22 October, 2020

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Celebratory Memoirs Of The Life Of Comrade Sunila Abeysekera

By Lionel Bopage –

Lionel Bopage

Last Thursday, I was reading an article about Joan Jara, the widow of renowned Chilean activist, singer, songwriter and theatre director Victor Jara, and her family. They are seeking long-delayed justice for the kidnap, torture and brutal murder of Victor in 1973, by the Chilean secret police. My memories immediately went back to November 1977, when all political prisoners including me were released in Sri Lanka. A couple of months later, comrade Sunila Abeysekera and I were discussing at her parents’ house in Nawala, the inspiration Victor Jara brought to those who were working for social change for a better world. This morning, Chitra and I were greatly saddened by the news that comrade Sunila, one of the best, exceptional and inspiring human rights activists of our time had passed away in Sri Lanka.

I first met Sunila in late 1977 at a bookshop in Colombo, to mainly discuss the formation of a grass roots based human rights organisation. My first impression of her is indelibly etched in my mind. I saw an attractive young woman of about 25 years of age, vehemently striking a manual typewriter trying to finish off an article she was writing. I remember her apologetically asking me to wait a little while. That was our first encounter.

Sunila

Later on, I came to know that she had deep roots in theatre and music. In the 60s and 70s, she had taken the Sinhala theatre by storm with her haunting voice and breathtaking performances. She had been conducting notable performances on stage in her early twenties, in Indian classical and Kandyan dance. In the seventies, she had commenced lending her voice to film music and had also become a familiar figure at concerts. Even to date, the beautiful melodies ‘Udumbara Hinahenawa’ (Udumbara smiling) in ‘Bambaru Avith’ (Wasps are Here) and ‘Hemin Sare Piya Sala’ (Flying Slowly) in ‘Hansa Vilak’ (A Swan Lake) continues to resonate and be in demand in Sri Lanka.

How did such a vibrant artistic career in film and music give way to human rights activism? Human rights had emerged as a major issue in the 1970s, as successive governments in Sri Lanka responded to youth militancy in the south and north with repressive legislation, arbitrary arrest and detention, torture and curbs on the freedom of expression, including censorship. She had been active in civil society groups since the late 1970s, untiringly working for the release of political prisoners and advocating a negotiated political solution to the national question.

The 1971 youth insurrection had left an indelible mark on Sunila’s conscience. In her early 20s, Sunila with other young colleagues had started visiting young detainees held in Sri Lankan prisons. Taking them food and clothing, letters from family, she gradually became involved with their legal defence. It was at this time that she left the stage and began her life of activism.

When we finally organised the ‘Human Rights Organisation’ (HRO), its President was Regi Siriwardena, a former LSSP veteran, with Sunila as the Secretary. The HRO opened branches in rural areas, and the JVP was also looking for recruits for the HRO among the clergy and the intellectuals. Sunila had known Chitra before I came to know her. It was while working in these projects that Sunila became the intermediary of my relationship with Chitra leading to our life partnership.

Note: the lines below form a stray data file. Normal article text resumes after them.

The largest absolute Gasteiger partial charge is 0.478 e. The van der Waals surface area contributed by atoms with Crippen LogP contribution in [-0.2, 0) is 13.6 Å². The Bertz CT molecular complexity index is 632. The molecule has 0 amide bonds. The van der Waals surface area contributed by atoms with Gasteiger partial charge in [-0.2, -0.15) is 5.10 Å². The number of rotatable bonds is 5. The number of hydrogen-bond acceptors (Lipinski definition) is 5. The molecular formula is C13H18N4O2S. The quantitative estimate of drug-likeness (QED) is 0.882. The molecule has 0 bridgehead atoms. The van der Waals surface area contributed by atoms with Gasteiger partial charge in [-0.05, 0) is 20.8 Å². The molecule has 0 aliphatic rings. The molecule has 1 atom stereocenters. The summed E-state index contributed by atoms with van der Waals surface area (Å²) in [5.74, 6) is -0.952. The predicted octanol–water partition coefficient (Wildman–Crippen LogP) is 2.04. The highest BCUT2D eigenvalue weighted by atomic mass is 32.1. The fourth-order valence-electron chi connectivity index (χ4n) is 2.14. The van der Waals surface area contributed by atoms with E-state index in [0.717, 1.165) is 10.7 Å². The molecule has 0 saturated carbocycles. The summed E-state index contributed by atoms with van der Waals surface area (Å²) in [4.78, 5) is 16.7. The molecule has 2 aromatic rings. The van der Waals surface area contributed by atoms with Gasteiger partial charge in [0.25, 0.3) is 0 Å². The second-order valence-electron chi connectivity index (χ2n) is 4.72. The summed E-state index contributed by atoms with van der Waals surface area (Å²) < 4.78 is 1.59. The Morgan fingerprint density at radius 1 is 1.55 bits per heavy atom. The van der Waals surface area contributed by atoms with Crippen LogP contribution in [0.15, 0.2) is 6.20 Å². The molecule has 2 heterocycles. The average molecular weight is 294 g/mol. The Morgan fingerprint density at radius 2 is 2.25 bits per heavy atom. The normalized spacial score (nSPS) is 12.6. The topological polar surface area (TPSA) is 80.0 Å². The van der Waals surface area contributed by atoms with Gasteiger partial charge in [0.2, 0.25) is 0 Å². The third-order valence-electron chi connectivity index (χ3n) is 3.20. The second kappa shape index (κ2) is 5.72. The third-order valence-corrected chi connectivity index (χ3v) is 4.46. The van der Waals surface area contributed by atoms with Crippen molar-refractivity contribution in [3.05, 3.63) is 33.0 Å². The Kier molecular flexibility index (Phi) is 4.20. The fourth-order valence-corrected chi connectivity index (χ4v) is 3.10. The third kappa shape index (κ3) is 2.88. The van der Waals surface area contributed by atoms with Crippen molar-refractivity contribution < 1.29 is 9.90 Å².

I recollect grabbing Sunila from a film studio in Narahenpita, where she was recording the theme song of the film ‘Bambaru Avith’, to record ‘Vimukthi Gee’ songs at Ogee Studio in Bambalapitiya. On another occasion, I attended her singing, when she contributed to the popular drama ‘Angara Ganga Gala Basee’ (River Angara Flows Down). However, her appearance on the ‘Vimukthi Gee‘ stage in the late seventies and early eighties was very different from her previous role as an artiste. Now she was singing for the ordinary folk in villages and towns where she with other singers and musicians, sang songs of struggle, protest and liberation. She was the best female vocalist in the troupe.

At the time, she was also working as a writer and translator for the journal ‘Red Power,’ which I was editing. She also did political work on behalf of the party in the lower middle and upper-class niches in Colombo. This was the time, when the second wave of feminism had reached a high water mark in Western countries. The JVP manifesto supported the rights of women in terms of a fair wage and appropriate working conditions. The idea of the personal being political, a woman being an independent sexual being, that the home was just as exploitative as the workplace and that patriarchy, not capitalism, was the primary cause of the oppression of women had not touched the political consciousness of a JVP cadre.

Therefore, Sunila’s journey had several major hiccups.  Being brought up in the better part of Colombo and having received a western tertiary education, her work and cultural ethic was so different to the rural Sinhala, Buddhist, semi-proletarian and lower middle-class background of the average JVP cadre. They were extremely conservative and patriarchal in their thinking on cultural issues. Sunila was passionate, bohemian and demonstrative; we of the JVP were the complete opposite.  Ultimately, the relationship between her and the party came to an abrupt end. Later, in the eighties, I met Sunila a couple of times, but the intensity of our friendship has not been the same. Yet we continued to keep in touch.